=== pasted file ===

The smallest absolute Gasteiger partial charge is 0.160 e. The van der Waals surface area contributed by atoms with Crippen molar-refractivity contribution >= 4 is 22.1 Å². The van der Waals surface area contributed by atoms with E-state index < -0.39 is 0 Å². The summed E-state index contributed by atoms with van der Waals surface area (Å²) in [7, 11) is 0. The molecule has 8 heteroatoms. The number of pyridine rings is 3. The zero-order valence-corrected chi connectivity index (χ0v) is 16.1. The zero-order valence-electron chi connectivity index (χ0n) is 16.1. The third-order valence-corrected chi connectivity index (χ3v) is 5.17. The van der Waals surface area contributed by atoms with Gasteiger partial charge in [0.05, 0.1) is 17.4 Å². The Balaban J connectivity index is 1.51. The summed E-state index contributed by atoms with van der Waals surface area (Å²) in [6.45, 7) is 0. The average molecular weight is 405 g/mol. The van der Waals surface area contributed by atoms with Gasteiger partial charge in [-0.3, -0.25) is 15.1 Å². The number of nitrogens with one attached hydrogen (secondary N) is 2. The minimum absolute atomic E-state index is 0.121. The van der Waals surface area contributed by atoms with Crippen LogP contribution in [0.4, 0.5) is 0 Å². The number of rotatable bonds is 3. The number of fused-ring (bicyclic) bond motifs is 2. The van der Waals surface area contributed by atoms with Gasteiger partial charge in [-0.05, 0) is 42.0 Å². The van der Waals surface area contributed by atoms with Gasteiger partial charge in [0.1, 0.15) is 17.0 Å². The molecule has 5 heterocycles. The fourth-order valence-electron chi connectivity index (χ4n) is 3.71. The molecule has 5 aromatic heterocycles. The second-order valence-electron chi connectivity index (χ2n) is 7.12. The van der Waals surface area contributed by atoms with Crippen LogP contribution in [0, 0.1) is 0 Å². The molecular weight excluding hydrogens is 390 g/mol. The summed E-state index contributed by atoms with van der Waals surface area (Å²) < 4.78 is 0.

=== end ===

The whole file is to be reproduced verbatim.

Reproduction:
The smallest absolute Gasteiger partial charge is 0.160 e. The van der Waals surface area contributed by atoms with Crippen molar-refractivity contribution >= 4 is 22.1 Å². The van der Waals surface area contributed by atoms with E-state index < -0.39 is 0 Å². The summed E-state index contributed by atoms with van der Waals surface area (Å²) in [7, 11) is 0. The molecule has 8 heteroatoms. The number of pyridine rings is 3. The zero-order valence-corrected chi connectivity index (χ0v) is 16.1. The zero-order valence-electron chi connectivity index (χ0n) is 16.1. The third-order valence-corrected chi connectivity index (χ3v) is 5.17. The van der Waals surface area contributed by atoms with Gasteiger partial charge in [0.05, 0.1) is 17.4 Å². The Balaban J connectivity index is 1.51. The summed E-state index contributed by atoms with van der Waals surface area (Å²) in [6.45, 7) is 0. The average molecular weight is 405 g/mol. The van der Waals surface area contributed by atoms with Gasteiger partial charge in [-0.3, -0.25) is 15.1 Å². The number of nitrogens with one attached hydrogen (secondary N) is 2. The minimum absolute atomic E-state index is 0.121. The van der Waals surface area contributed by atoms with Crippen LogP contribution in [0.4, 0.5) is 0 Å². The number of rotatable bonds is 3. The number of fused-ring (bicyclic) bond motifs is 2. The van der Waals surface area contributed by atoms with Gasteiger partial charge in [-0.05, 0) is 42.0 Å². The van der Waals surface area contributed by atoms with Gasteiger partial charge in [0.1, 0.15) is 17.0 Å². The molecule has 5 heterocycles. The fourth-order valence-electron chi connectivity index (χ4n) is 3.71. The molecule has 5 aromatic heterocycles. The second-order valence-electron chi connectivity index (χ2n) is 7.12. The van der Waals surface area contributed by atoms with Crippen LogP contribution in [0, 0.1) is 0 Å². The molecular weight excluding hydrogens is 390 g/mol. The summed E-state index contributed by atoms with van der Waals surface area (Å²) < 4.78 is 0.